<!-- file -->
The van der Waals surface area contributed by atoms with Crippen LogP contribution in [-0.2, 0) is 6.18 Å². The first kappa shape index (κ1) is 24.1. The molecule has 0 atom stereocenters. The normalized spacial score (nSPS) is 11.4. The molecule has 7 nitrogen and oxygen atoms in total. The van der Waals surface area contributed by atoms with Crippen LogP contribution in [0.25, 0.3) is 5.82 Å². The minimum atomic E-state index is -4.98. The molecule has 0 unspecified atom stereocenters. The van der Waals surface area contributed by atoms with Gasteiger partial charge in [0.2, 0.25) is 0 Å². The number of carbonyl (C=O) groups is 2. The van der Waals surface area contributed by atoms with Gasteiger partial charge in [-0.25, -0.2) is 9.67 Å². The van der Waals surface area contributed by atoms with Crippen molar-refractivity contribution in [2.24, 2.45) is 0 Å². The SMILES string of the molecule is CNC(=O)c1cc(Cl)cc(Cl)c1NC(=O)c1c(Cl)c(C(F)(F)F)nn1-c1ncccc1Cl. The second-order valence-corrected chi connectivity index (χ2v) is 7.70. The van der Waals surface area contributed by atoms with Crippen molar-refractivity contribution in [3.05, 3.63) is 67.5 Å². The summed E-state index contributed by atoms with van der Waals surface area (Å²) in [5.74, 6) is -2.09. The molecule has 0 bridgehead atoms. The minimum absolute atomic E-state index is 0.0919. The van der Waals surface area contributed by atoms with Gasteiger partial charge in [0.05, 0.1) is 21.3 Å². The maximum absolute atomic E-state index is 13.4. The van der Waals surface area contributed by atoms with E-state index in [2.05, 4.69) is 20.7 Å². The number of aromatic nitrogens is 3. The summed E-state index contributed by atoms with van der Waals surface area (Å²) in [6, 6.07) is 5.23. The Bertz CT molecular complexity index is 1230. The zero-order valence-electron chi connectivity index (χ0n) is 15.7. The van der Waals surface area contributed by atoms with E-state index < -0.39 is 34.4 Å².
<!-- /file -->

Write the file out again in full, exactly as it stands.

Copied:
The van der Waals surface area contributed by atoms with Crippen LogP contribution in [-0.2, 0) is 6.18 Å². The first kappa shape index (κ1) is 24.1. The molecule has 0 atom stereocenters. The normalized spacial score (nSPS) is 11.4. The molecule has 7 nitrogen and oxygen atoms in total. The van der Waals surface area contributed by atoms with Crippen LogP contribution in [0.25, 0.3) is 5.82 Å². The minimum atomic E-state index is -4.98. The molecule has 0 unspecified atom stereocenters. The van der Waals surface area contributed by atoms with Gasteiger partial charge in [0.2, 0.25) is 0 Å². The number of carbonyl (C=O) groups is 2. The van der Waals surface area contributed by atoms with Gasteiger partial charge in [-0.25, -0.2) is 9.67 Å². The van der Waals surface area contributed by atoms with Crippen molar-refractivity contribution in [2.24, 2.45) is 0 Å². The SMILES string of the molecule is CNC(=O)c1cc(Cl)cc(Cl)c1NC(=O)c1c(Cl)c(C(F)(F)F)nn1-c1ncccc1Cl. The second-order valence-corrected chi connectivity index (χ2v) is 7.70. The van der Waals surface area contributed by atoms with Crippen molar-refractivity contribution in [3.05, 3.63) is 67.5 Å². The summed E-state index contributed by atoms with van der Waals surface area (Å²) in [5.74, 6) is -2.09. The molecule has 0 bridgehead atoms. The minimum absolute atomic E-state index is 0.0919. The van der Waals surface area contributed by atoms with Gasteiger partial charge in [0.05, 0.1) is 21.3 Å². The maximum absolute atomic E-state index is 13.4. The van der Waals surface area contributed by atoms with E-state index in [2.05, 4.69) is 20.7 Å². The number of aromatic nitrogens is 3. The summed E-state index contributed by atoms with van der Waals surface area (Å²) in [6, 6.07) is 5.23. The Bertz CT molecular complexity index is 1230. The zero-order valence-electron chi connectivity index (χ0n) is 15.7. The van der Waals surface area contributed by atoms with E-state index < -0.39 is 34.4 Å².